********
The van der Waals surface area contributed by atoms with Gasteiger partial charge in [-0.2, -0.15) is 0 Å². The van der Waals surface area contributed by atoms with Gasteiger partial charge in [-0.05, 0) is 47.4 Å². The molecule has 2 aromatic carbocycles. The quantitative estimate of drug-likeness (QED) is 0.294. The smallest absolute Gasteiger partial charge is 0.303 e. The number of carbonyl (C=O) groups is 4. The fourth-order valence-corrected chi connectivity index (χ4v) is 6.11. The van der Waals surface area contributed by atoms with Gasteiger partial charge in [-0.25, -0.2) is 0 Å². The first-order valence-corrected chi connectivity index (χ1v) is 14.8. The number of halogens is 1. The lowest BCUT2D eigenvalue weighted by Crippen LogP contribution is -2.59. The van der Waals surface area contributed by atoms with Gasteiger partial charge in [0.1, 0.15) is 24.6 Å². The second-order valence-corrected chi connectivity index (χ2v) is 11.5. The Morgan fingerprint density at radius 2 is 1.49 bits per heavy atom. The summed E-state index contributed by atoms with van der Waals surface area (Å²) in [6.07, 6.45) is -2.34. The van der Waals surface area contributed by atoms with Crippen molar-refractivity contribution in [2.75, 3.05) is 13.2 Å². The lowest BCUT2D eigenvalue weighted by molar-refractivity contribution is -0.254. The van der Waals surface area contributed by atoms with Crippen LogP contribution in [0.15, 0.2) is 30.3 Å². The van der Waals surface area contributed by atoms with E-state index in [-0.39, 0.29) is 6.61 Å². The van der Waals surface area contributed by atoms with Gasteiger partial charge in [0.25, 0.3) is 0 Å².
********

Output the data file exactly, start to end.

The van der Waals surface area contributed by atoms with Gasteiger partial charge in [-0.2, -0.15) is 0 Å². The van der Waals surface area contributed by atoms with Gasteiger partial charge in [-0.05, 0) is 47.4 Å². The molecule has 2 aromatic carbocycles. The quantitative estimate of drug-likeness (QED) is 0.294. The smallest absolute Gasteiger partial charge is 0.303 e. The number of carbonyl (C=O) groups is 4. The fourth-order valence-corrected chi connectivity index (χ4v) is 6.11. The van der Waals surface area contributed by atoms with Gasteiger partial charge in [-0.25, -0.2) is 0 Å². The first-order valence-corrected chi connectivity index (χ1v) is 14.8. The number of halogens is 1. The lowest BCUT2D eigenvalue weighted by Crippen LogP contribution is -2.59. The van der Waals surface area contributed by atoms with Gasteiger partial charge in [0.1, 0.15) is 24.6 Å². The second-order valence-corrected chi connectivity index (χ2v) is 11.5. The Morgan fingerprint density at radius 2 is 1.49 bits per heavy atom. The summed E-state index contributed by atoms with van der Waals surface area (Å²) in [6.07, 6.45) is -2.34. The van der Waals surface area contributed by atoms with Crippen molar-refractivity contribution in [2.75, 3.05) is 13.2 Å². The lowest BCUT2D eigenvalue weighted by molar-refractivity contribution is -0.254. The van der Waals surface area contributed by atoms with Crippen LogP contribution in [0.15, 0.2) is 30.3 Å². The van der Waals surface area contributed by atoms with E-state index in [-0.39, 0.29) is 6.61 Å². The van der Waals surface area contributed by atoms with Gasteiger partial charge in [0.25, 0.3) is 0 Å².